CMA summit shifts focus from technology to customer

While last year's Canadian Marketing Association summit may have been more about technology - or more particularly how the Internet is changing everything - this year's event, designed to cover all areas of integration and convergence, took up orbit around those...

While last year’s Canadian Marketing Association summit may have been more about technology – or more particularly how the Internet is changing everything – this year’s event, designed to cover all areas of integration and convergence, took up orbit around those increasingly empowered by technology – the customer.

Messages about managing customer relationships and providing an integrated experience took front and center this year at the CMA’s annual national conference and trade show, which concluded earlier this month in Ottawa, attracting roughly 1,250 delegates and exhibitors.

‘Convergence isn’t just about technology; it’s about how real people interact with technology,’ said Chris Staples, creative director of Vancouver-based Rethink, who went on to encourage delegates to break through the clutter with ‘entertaining advertising.’

Keynote speaker Polly LaBarre, senior editor for Fast Company, informed the marketing masses that, ‘customers are in control – they have more information, automation and greater speed and interactivity than ever before. We are competing in what I call the age of the customer. It is really about more than new features, tactics and technology. It’s much deeper than that.’

‘It’s the sum total of all the interactions with a customer – the look and feel of an ad should map the experience the customer has on the Web site, and the Web site should map the experience the customer has when they call the call center, and so on. You’re competing on the battleground of customer experience.’

And even in these times of economic, dot-com and tech-related uncertainty, attendees were told that now is precisely the time to press forward, albeit a tad cautiously.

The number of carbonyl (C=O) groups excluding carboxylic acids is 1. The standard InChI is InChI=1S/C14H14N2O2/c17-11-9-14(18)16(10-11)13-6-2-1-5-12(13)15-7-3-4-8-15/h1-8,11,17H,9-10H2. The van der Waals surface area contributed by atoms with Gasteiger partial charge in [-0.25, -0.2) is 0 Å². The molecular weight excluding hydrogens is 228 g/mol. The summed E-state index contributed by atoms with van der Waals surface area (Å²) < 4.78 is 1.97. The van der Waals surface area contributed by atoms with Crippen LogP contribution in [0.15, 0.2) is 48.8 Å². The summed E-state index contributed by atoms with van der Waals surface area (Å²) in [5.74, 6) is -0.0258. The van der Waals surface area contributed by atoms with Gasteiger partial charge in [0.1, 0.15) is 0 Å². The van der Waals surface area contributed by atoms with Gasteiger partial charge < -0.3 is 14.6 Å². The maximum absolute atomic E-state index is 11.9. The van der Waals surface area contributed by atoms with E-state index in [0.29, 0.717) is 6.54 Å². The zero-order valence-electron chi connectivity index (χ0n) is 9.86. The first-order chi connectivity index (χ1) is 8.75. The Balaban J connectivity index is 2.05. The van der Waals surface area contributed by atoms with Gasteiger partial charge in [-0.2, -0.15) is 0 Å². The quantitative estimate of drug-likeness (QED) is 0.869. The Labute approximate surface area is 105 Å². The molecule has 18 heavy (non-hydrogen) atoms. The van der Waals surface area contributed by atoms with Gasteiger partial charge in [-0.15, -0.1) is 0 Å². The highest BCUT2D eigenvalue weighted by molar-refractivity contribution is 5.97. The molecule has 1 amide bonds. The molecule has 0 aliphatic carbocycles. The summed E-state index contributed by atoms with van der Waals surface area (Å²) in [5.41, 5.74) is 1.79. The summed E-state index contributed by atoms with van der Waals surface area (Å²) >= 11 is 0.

‘Historically, what we see is companies that don’t back down and that work harder to understand their customers – that spend time on innovation – are the ones who come out winners,’ says LaBarre.

Hot topics – covered by representatives of several large Canadian companies, including Kraft Canada, Canada Post and Hudson’s Bay Company – included building a values-based organization, and customer relationship management. Brand building, marketing online and DR creative also attracted a lot of interest.

Indicative of the broader marketing scope now in the CMA’s remit, the diverse array of speakers included the likes of: Nina MacLaverty, VP retail advertising for Sears Canada; Dr. G.C. Rapaille, CEO, Archetype Discoveries Worldwide; Chris Rudge, EVP marketing communications and international development at Quebecor World; Robin Sharma, author (The Monk Who Sold His Ferrari); and media commentators Deirdre McMurdy and Tony Wilson-Smith. Richard McLaughlin, VP, CRM and information management at the Royal Bank, served as this year’s convention chair.

The CMA also used the forum to announce the possibility of a national accreditation program for Canadian marketers. According to CMA president John Gustavson, an initial survey showed two-thirds of members would support a national accreditation, and 70 per cent believe the task would be best handled by the CMA.